Starting with the execution context so that the problem makes sense:
I am running scripts written in Windows Subsystem for Linux. In this context, scripts written can sometimes accumulate carriage return characters in addition to newline characters (
This is often unpredictable -- it is probably my mistake, but I am not interested in learning how not to make that mistake -- so I would like to have a robust way to execute scripts with carriage return characters.
What I have come up with so far is bumping up against a security layer:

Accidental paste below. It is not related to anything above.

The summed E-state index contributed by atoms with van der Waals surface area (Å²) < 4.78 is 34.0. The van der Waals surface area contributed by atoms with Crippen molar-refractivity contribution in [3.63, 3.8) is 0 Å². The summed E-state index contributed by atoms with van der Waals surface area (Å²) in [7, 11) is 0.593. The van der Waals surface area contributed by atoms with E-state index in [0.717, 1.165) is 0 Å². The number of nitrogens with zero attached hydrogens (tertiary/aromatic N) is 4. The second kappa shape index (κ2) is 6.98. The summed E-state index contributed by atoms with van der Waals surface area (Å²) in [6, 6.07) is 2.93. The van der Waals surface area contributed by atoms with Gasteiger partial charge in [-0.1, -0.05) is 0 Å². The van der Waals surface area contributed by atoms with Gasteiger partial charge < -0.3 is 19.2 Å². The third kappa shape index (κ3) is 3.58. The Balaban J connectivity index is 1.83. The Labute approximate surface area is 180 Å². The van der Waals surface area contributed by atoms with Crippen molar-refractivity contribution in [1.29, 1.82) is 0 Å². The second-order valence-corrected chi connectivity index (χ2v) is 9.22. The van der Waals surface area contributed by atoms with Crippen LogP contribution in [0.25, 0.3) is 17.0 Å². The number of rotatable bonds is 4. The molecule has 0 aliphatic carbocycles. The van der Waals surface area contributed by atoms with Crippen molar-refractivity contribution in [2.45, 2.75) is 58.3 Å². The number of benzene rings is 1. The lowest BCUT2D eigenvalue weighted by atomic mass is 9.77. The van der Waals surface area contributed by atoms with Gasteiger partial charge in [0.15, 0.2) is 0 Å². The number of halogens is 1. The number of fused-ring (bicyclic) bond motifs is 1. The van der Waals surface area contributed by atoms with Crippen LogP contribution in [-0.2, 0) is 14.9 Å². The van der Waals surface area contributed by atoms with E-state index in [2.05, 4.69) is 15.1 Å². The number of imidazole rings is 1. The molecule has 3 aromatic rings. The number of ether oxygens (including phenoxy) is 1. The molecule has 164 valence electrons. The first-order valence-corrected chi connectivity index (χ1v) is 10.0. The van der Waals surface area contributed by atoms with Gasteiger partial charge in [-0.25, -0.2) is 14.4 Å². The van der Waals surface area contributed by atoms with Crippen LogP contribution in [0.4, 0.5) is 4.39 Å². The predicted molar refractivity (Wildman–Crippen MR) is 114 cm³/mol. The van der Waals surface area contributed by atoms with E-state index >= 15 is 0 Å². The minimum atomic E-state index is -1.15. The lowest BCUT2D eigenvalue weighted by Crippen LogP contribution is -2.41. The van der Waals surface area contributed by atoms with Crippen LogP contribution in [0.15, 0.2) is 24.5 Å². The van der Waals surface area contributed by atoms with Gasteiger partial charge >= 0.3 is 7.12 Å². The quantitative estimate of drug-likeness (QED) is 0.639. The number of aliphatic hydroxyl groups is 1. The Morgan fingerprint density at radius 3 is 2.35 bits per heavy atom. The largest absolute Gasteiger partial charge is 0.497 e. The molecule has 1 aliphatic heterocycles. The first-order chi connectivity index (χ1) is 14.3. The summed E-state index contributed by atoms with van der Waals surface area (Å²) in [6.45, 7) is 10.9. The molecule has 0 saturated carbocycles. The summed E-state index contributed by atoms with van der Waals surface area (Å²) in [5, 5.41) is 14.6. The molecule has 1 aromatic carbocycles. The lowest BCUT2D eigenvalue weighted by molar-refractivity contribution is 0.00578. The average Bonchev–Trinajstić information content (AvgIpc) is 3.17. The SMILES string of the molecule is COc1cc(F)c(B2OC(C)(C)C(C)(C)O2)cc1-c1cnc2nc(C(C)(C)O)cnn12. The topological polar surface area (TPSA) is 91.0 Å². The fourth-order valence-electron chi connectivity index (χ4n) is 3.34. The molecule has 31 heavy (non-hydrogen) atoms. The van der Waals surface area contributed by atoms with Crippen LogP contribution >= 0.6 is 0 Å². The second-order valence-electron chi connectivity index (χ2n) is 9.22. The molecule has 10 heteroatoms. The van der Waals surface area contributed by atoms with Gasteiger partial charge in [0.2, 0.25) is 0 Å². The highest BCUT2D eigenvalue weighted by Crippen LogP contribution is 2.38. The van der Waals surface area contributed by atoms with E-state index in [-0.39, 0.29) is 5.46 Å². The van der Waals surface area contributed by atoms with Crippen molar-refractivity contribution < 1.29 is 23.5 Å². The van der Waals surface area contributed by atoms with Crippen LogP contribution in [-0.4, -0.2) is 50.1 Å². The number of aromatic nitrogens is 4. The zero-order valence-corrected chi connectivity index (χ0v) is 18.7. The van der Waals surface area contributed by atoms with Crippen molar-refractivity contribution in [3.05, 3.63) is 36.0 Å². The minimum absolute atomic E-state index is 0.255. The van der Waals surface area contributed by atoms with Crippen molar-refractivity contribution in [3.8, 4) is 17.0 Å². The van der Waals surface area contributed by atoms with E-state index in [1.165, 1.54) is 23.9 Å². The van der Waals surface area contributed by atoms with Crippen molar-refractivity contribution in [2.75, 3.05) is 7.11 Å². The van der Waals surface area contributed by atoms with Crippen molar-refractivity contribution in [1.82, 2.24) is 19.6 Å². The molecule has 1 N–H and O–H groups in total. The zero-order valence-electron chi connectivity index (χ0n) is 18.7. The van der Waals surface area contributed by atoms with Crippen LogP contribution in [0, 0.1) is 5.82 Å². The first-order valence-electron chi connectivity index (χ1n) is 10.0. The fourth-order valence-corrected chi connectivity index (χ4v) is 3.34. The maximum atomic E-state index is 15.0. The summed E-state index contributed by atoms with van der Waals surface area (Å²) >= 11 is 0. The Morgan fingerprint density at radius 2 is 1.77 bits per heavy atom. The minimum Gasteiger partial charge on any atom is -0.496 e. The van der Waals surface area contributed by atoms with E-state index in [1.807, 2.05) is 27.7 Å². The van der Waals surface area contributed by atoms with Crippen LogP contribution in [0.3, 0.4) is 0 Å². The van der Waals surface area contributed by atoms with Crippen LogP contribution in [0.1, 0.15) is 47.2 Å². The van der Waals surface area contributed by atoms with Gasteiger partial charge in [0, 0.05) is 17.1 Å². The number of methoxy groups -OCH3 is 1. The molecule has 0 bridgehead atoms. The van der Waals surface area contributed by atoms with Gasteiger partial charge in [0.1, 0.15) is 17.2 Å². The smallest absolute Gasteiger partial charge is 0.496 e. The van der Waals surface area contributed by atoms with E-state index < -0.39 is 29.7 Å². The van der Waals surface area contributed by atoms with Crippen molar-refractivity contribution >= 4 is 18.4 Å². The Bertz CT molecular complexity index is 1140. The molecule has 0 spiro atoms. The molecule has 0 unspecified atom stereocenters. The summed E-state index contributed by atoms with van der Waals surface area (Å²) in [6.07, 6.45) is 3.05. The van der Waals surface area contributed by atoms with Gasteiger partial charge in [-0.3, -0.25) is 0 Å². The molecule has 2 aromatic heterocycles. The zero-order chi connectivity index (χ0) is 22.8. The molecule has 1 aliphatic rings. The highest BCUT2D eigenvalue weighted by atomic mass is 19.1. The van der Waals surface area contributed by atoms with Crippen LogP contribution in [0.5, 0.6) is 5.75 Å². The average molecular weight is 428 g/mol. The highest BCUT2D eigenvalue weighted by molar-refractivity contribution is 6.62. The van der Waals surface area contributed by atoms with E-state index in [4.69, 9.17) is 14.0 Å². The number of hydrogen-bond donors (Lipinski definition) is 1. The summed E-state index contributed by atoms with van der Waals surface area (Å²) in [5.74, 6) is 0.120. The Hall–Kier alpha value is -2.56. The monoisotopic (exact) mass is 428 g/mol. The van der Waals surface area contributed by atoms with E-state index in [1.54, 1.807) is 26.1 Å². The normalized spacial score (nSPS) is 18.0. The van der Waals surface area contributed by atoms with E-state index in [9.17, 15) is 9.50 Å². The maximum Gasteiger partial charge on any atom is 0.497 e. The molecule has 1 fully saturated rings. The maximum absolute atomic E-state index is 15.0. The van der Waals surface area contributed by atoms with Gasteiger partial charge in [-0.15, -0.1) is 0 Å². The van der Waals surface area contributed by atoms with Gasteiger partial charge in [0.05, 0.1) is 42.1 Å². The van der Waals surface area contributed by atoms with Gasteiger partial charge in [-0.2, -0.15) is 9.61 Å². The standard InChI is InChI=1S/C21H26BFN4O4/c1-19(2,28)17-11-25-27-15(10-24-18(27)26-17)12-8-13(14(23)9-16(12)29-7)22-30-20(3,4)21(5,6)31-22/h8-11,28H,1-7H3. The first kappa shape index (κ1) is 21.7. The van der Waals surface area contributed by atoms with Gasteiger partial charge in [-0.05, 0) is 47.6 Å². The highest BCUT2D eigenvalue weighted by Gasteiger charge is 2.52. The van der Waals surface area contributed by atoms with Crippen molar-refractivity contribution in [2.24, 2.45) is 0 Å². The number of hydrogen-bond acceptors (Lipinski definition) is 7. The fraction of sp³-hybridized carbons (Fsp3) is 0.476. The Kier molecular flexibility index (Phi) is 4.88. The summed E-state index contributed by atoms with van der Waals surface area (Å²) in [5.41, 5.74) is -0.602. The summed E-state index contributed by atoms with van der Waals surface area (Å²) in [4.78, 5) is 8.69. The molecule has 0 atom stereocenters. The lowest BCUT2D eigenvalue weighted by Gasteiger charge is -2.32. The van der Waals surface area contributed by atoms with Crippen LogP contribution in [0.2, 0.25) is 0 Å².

<(sed 's/\r//g' script.sh)
bash: /dev/fd/63: Permission denied
In this case, I have not made the file socket (or whatever it is under the hood) executable.
bash <(sed 's/\r//g' script.sh) # works bash <(sed 's/\r//g' foo.py) # ignores foo's hash-bang and fails
The second option fails because the hash-bang at the top of the python file has been ignored or I missed some call step.
A (temporary) option is:
python3 <(sed 's/\r//g' script.py)
However, this is problematic due to the versioning of the python binary (
python<version#>), which is best handled at the
#! ... line internal to the script.
Also, it will fail for the ecosystem of other hash-bangables -- I'll have to be specific everywhere, which is sort of a big bump in the snarliness of my little bite-sized scripts.
Is there a way to make this executable, not ignore the hash-bang, or a way to solve the overall problem differently?